U.S. presidential elections have long provided fodder for the nation’s humorists, and the 1928 contest between Herbert Hoover and Al Smith was no exception.
In the March 31, 1928 issue of the New Yorker writer Frank Sullivan and cartoonist Al Frueh took particular delight in skewering the party nominating conventions. As Sullivan observed:
Regarding item No. 3, Sullivan was referring to Minnesota’s famed Mayo Clinic, and the related pride that was doubtless associated with the removal of an appendix from the wife of Al Smith, four-term governor of New York and nominee to lead the Democratic ticket.
The candidates could not have been more different. The first Catholic to be nominated for president, Al Smith was a crowd-loving, charismatic personality, a Tammany Hall politician and a committed “wet” who opposed Prohibition. He attracted strong support from Catholics, women, drinkers and those who were tired of the crime and corruption associated with dry America.
Hoover, on the other hand, was deliberately dull and humorless, as stiff as his heavily starched collars and committed to keeping the country dry. But the economy under fellow Republican Calvin Coolidge was booming, and it didn’t hurt that many Protestants believed the Catholic Church would dictate Al Smith’s policies if he were elected. Sullivan had some fun with this perceived religious prejudice:
In light of the recent 2016 elections and the prominence of “Islamophobia” in the political rhetoric, Sullivan’s joke regarding the role of “Mohammedans” in the 1928 election is noteworthy:
Illustrations by Al Frueh, both top and bottom, aptly captured the picture Sullivan painted of the nominating process:
Al Smith would lose in a landslide. Journalists at the time attributed his defeat to the three P’s: Prohibition, Prejudice and Prosperity. Rural voters, who favored Hoover, also had a bigger say than their urban brethren: Republicans would benefit from a failure to reapportion Congress and the electoral college following the 1920 census, which had registered a 15 percent increase in the urban population. After the election, Smith became the president of Empire State Inc., the corporation that would build the the Empire State Building in 1930-31.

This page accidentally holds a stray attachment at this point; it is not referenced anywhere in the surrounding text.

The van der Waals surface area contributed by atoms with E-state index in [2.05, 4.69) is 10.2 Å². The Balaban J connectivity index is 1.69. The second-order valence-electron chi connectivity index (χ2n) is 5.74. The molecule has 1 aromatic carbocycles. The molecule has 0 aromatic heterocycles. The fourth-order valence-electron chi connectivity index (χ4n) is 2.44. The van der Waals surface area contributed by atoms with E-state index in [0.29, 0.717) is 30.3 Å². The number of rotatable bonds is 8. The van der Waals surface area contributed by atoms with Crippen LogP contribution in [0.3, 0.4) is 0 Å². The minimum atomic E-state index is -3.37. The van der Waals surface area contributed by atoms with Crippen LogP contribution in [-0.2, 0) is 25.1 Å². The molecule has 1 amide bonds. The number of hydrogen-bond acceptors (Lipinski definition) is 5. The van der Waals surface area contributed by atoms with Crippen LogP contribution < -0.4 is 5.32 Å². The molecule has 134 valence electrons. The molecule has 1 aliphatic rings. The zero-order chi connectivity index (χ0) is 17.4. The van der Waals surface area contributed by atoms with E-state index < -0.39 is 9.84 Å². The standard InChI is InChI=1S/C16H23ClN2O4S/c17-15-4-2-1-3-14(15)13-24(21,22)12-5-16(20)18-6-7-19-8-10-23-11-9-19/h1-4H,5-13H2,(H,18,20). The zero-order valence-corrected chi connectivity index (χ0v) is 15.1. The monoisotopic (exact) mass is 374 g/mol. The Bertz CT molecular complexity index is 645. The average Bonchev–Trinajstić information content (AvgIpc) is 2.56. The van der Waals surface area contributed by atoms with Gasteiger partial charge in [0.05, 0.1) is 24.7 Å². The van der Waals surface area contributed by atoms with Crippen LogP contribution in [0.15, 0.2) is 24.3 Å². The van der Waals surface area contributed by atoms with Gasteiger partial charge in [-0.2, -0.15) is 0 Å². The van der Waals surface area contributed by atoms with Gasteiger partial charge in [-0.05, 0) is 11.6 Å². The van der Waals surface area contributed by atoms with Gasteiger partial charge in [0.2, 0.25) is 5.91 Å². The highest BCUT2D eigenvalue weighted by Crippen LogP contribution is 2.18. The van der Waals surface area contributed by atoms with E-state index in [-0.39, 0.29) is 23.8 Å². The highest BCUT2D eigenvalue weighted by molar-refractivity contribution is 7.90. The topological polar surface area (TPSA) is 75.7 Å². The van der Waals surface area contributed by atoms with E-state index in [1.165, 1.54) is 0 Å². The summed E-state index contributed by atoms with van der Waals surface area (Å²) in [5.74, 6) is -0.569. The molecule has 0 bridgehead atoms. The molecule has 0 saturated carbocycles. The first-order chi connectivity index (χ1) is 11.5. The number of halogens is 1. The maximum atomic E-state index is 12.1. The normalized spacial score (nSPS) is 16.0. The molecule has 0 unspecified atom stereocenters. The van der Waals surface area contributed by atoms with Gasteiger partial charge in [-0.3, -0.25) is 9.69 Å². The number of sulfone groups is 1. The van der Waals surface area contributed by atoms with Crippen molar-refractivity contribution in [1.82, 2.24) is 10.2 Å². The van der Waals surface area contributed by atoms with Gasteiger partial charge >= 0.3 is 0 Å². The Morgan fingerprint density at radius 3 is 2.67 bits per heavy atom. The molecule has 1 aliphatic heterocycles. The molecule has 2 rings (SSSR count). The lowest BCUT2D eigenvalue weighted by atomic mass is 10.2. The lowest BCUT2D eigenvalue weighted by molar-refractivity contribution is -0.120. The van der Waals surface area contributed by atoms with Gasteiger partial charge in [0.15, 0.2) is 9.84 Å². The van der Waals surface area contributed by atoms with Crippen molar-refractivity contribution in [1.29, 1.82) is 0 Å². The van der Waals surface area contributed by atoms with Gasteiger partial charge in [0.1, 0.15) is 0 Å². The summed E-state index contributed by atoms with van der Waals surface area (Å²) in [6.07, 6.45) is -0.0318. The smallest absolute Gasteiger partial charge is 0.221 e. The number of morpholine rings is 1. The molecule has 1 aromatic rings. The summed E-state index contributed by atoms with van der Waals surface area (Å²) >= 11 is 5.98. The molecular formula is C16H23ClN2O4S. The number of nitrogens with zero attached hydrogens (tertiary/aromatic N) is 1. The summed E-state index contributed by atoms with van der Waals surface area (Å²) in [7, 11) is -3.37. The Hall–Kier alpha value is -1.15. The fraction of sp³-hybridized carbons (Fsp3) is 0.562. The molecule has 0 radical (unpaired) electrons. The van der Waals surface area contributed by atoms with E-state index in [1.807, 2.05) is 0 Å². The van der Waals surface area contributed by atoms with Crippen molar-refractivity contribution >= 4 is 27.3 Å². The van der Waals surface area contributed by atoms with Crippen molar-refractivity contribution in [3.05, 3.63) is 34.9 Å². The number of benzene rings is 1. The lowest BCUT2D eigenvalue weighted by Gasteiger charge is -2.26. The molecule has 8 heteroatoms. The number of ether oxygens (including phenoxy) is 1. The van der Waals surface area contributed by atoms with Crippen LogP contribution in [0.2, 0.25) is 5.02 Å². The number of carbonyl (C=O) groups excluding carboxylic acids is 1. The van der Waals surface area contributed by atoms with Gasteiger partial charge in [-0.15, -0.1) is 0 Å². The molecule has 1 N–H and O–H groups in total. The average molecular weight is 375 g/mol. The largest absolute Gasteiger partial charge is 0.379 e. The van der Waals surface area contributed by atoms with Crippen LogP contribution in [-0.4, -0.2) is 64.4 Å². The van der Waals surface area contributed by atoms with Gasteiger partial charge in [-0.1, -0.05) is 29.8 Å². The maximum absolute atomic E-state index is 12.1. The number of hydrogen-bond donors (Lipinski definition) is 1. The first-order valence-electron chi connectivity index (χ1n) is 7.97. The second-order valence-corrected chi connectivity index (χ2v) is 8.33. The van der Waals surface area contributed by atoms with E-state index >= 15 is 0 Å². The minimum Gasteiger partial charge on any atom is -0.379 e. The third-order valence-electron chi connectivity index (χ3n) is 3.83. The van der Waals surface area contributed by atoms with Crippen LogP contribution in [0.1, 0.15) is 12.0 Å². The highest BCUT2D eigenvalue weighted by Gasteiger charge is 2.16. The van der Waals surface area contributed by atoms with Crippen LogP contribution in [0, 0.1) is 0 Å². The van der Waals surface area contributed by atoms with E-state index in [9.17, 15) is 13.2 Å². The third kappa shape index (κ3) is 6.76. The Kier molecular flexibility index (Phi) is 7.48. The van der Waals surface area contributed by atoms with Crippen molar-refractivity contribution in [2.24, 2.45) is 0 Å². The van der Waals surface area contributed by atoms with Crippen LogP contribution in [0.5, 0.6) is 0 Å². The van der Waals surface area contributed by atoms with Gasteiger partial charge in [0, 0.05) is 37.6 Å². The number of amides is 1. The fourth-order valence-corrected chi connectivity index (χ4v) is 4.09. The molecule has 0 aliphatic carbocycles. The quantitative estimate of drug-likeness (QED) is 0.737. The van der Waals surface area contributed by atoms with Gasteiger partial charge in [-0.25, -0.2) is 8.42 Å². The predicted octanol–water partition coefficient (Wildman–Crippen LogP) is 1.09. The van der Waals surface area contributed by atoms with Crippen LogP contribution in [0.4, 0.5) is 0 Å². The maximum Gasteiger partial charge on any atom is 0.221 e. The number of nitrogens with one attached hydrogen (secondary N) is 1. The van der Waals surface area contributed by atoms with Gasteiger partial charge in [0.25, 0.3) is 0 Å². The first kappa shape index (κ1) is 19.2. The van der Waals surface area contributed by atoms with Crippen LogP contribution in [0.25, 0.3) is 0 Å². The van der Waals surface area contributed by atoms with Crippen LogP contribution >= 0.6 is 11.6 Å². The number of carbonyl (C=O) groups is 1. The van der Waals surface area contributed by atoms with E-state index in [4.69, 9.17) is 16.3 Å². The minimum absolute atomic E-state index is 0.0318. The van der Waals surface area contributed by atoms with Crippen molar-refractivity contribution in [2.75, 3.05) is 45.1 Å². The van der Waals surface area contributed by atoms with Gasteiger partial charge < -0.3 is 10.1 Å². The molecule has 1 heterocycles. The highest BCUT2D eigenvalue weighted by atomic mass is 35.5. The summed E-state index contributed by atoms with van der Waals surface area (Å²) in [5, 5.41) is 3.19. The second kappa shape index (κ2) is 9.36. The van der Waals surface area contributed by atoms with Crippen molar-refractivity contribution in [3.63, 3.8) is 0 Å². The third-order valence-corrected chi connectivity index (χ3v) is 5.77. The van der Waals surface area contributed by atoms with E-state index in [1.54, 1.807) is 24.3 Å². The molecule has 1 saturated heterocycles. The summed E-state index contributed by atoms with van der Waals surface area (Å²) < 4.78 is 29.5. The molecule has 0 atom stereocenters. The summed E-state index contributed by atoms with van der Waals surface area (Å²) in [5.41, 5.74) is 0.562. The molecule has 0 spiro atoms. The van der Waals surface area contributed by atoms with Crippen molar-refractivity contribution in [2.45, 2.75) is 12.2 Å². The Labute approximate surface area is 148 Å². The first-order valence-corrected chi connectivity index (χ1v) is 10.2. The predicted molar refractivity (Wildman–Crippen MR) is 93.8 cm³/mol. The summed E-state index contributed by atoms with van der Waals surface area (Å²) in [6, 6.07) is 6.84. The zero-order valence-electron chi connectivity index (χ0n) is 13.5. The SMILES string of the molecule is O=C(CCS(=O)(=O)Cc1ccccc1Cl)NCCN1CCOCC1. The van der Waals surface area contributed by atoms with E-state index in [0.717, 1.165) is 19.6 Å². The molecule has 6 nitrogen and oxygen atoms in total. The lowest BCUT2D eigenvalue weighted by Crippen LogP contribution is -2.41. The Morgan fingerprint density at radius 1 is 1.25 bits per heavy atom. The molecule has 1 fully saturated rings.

In his piece Sullivan also took at parting shot at President Coolidge…
…as did cartoonist J. Price in the same issue…
For reference, the image that inspired Price:
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New Yorker Monotypes
Another humorist who regularly contributed to the New Yorker was Baird Leonard, who beginning with the second issue of the magazine (Feb. 28, 1925) wrote a series titled “Metropolitan Monotypes.” Over five years and 36 installments Leonard wrote free-verse characterizations of various New York “types,” from debutantes to aesthetes to “The Anglomaniac” as described below in this installment from March 31, 1928:
As I’ve noted before, Anglophilia oozed from the New Yorker ads, particularly those directed at the male reader (France was a common lure in ads for women). Every issue from the 1920s is rife with examples, but sticking to the March 31 issue we find this ad employing the British slang for cigarettes to market a silly, dog-shaped cigarette case to fashionable women:
In the same issue this ad from Macy’s appealed to participants of a famous cultural event for the posh set—the annual Easter Parade on Fifth Avenue. A tradition dating back to the 1870s, in its first decades the “parade” was a display of wealth and beauty, as the well-to-do strolled from church to church to check out various floral displays.
The parade has changed considerably over the years, with high fashion given over to camp as the event has become far more democratic…
In 1928, the poor and middle classes were merely observers of the passing parade, perhaps hoping to learn something about the latest fashions. The April 14 “Talk of the Town” suggested as much:
And finally, our cartoon comes courtesy of Leonard Dove, who explores the lighter side of boxing…
Next Time: We Americans…